Heaven's Glowing Coal
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Heaven's Glowing Coal
(Revelation 8.1-3)
Page 139

"When he opened the seventh seal, there was silence in heaven for about half an hour. And I saw the seven angels who stand before God, and seven trumpets were given to them." Another angel, who had a golden censer, came and stood at the altar. He was given much incense to offer, with the prayers of all God's people, on the golden altar in front of the throne." (Revelation 8.1-3)


Burning SunThis passage began with an intensely dramatic "silence in heaven" for about half an hour, before the woes that were to follow. This time of suspense must have been a shattering silence for John of Patmos after the trumpets, the singing and earthquakes of the previous minutes. Then followed the first of four trumpet blasts, each of which heralded a catastrophe.

Golden Censer

Glowing CoalsA golden censer which was a container for burning incense was brought by another angel. This censer could have been a floor model in which the incense was burned on the horned top like those used in Jesus' day. Today, we might think of a catholic "thurible" or chain censer designed for swinging. The Romans burned incense on stone incense altars at the entrance of sacred buildings. Burning incense has the connotation of prayer rising to the heavens. The censer is brought to the altar filled with the glowing coals as was used in the Temple worship in Heaven. Incense was an aromatic material which released fragrant smoke when burned. It was poured on glowing coals as a liquid or placed as granules, and the smoke drifted upwards, and as this ascended so did the believers' prayers, it was believed. We noted that the incense is quite separate from the prayers and the one is not representative of the other. The word "incense" came from the Latin "incendere" meaning "to burn." The smoke and the prayers of the saints were spoken of together and one was obviously not representative of the other. "The incense" may have been a reminder of the faithfulness of the Lord God Almighty who alone is worthy to receive worship and prayer.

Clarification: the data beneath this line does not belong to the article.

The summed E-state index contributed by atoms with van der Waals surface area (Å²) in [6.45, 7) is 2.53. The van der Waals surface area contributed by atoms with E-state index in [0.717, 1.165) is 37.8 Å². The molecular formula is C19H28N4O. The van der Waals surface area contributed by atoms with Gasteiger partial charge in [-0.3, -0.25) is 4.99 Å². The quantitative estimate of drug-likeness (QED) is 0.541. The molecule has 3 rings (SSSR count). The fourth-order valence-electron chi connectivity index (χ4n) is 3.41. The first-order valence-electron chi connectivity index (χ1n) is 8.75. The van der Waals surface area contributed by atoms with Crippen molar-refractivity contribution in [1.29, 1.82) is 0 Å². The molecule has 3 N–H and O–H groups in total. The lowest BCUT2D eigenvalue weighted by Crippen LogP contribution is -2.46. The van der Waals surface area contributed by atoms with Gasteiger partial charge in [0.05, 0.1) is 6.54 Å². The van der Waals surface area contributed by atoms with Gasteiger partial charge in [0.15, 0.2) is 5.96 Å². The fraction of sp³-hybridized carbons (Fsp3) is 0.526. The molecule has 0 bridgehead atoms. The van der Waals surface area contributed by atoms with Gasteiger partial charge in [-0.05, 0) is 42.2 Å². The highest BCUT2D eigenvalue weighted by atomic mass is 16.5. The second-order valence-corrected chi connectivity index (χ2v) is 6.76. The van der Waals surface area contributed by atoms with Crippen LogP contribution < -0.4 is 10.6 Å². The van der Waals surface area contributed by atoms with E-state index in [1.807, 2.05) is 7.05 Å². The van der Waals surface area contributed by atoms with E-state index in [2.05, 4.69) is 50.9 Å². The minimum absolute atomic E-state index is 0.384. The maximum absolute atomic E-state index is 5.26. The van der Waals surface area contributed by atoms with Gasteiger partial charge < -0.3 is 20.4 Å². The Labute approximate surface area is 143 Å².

"Heaven's Glowing Coal"
by Ron Meacock © 2018

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